Perfect for:

  • Woodworking
  • Speed
  • Affordable 

12. SASH CLAMP

Sash clamps glue up wide panels and substantial components like parallel clamps.

Perfect for:

  • Large Assemblies 
  • Woodworking 

13. BENCH CLAMP

Work tables are fastened to using bench clamps. This makes it possible to clamp assemblies quickly. They work best with wood tables but attaching accessories lets you use them with other tables.

Perfect for:

  • Assemblies.
  • Woodworking.
  • Welding. 

14. MITER CLAMP

The miter clamp works wonders for joining corners in assemblies. It is also known as a corner clamp.

Perfect for:

  • Woodworking
  • Assemblies 

15. PICTURE FRAME CLAMP

Picture frames, table supports, window frames, and other rectangular assemblies work well with the picture frame clamp.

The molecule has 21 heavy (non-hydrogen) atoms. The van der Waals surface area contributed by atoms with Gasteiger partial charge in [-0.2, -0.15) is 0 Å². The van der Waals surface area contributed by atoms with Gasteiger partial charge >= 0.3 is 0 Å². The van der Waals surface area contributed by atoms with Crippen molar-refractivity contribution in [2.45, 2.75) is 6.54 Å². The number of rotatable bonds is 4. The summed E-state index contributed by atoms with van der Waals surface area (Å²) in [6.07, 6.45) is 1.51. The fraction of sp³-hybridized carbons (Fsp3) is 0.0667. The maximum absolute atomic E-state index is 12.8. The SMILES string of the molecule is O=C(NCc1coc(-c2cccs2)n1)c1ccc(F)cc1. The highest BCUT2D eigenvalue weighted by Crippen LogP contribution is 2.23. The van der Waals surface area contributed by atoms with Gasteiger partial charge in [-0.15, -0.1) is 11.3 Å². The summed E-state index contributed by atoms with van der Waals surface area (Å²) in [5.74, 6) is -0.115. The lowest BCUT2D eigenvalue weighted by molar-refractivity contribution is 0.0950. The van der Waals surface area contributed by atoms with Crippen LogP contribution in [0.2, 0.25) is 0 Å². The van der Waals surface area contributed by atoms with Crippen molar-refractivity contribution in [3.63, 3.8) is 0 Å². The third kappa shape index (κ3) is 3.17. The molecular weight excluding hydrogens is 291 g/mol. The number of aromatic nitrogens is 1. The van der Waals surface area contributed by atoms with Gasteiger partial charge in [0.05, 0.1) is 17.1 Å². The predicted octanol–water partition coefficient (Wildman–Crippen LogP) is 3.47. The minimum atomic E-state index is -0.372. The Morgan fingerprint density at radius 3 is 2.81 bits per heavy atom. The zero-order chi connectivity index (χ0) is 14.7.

Perfect for:

  • Woodworking
  • Assemblies 

16. EDGE CLAMP

The edge clamp has three independent screws that allow it to adjust its position in two axes. The clamp is, therefore, ideally suited for holding components in place during a buttweld or while gluing an assembly.

Perfect for:

  • Welding
  • Woodworking 

17. CABINETRY CLAMP

Using the cabinetry clamp, you can screw two nearby cabinets together by aligning them so that their face frames are flush. By applying clamp load in two axes, they succeed in doing this.

Perfect for:

  • Woodworking 

18. TABLE CLAMP

You must use the welding table with it with the table clamp. These provide quick, one-handed clamping and are used for welding assemblies.

Perfect for:

  • Assembly welding. 

19. WEB CLAMP

For complicated shapes, web clamps work well. To apply weight to the assembly, the corners lock onto the band. These clamps are usually utilized while making furniture out of wood.

Perfect for:

  • Woodworking.
  • Holddowns in transportation. 

20. BEAM CLAMP

Steel beams and plates are lifted using beam clamps.

Perfect for:

  • Lifting